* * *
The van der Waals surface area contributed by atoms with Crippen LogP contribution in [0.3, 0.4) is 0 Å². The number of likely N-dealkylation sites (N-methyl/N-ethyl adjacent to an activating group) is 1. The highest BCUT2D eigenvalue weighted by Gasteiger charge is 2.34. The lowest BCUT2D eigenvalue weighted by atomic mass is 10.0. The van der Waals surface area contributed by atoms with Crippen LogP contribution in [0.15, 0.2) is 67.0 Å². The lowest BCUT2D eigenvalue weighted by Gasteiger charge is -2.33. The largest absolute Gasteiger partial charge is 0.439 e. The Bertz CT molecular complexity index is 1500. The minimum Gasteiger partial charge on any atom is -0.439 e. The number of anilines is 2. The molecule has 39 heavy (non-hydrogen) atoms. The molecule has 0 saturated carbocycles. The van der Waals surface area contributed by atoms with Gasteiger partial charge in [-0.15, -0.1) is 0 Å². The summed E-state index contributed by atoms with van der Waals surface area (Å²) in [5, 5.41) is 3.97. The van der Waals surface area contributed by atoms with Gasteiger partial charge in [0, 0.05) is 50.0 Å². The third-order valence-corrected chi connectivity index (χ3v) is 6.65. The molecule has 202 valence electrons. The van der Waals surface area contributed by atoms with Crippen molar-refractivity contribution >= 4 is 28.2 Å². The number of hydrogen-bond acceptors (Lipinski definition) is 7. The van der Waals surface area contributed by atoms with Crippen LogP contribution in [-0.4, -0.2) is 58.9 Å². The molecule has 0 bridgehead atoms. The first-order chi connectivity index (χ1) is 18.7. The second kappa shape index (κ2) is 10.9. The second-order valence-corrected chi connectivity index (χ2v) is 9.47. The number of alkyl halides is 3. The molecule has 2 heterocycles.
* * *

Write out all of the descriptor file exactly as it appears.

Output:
The van der Waals surface area contributed by atoms with Crippen LogP contribution in [0.3, 0.4) is 0 Å². The number of likely N-dealkylation sites (N-methyl/N-ethyl adjacent to an activating group) is 1. The highest BCUT2D eigenvalue weighted by Gasteiger charge is 2.34. The lowest BCUT2D eigenvalue weighted by atomic mass is 10.0. The van der Waals surface area contributed by atoms with Crippen LogP contribution in [0.15, 0.2) is 67.0 Å². The lowest BCUT2D eigenvalue weighted by Gasteiger charge is -2.33. The largest absolute Gasteiger partial charge is 0.439 e. The Bertz CT molecular complexity index is 1500. The minimum Gasteiger partial charge on any atom is -0.439 e. The number of anilines is 2. The molecule has 39 heavy (non-hydrogen) atoms. The molecule has 0 saturated carbocycles. The van der Waals surface area contributed by atoms with Gasteiger partial charge in [-0.15, -0.1) is 0 Å². The summed E-state index contributed by atoms with van der Waals surface area (Å²) in [5, 5.41) is 3.97. The van der Waals surface area contributed by atoms with Gasteiger partial charge in [0, 0.05) is 50.0 Å². The third-order valence-corrected chi connectivity index (χ3v) is 6.65. The molecule has 202 valence electrons. The van der Waals surface area contributed by atoms with Crippen molar-refractivity contribution >= 4 is 28.2 Å². The number of hydrogen-bond acceptors (Lipinski definition) is 7. The van der Waals surface area contributed by atoms with Crippen LogP contribution in [-0.4, -0.2) is 58.9 Å². The molecule has 0 bridgehead atoms. The first-order chi connectivity index (χ1) is 18.7. The second kappa shape index (κ2) is 10.9. The second-order valence-corrected chi connectivity index (χ2v) is 9.47. The number of alkyl halides is 3. The molecule has 2 heterocycles.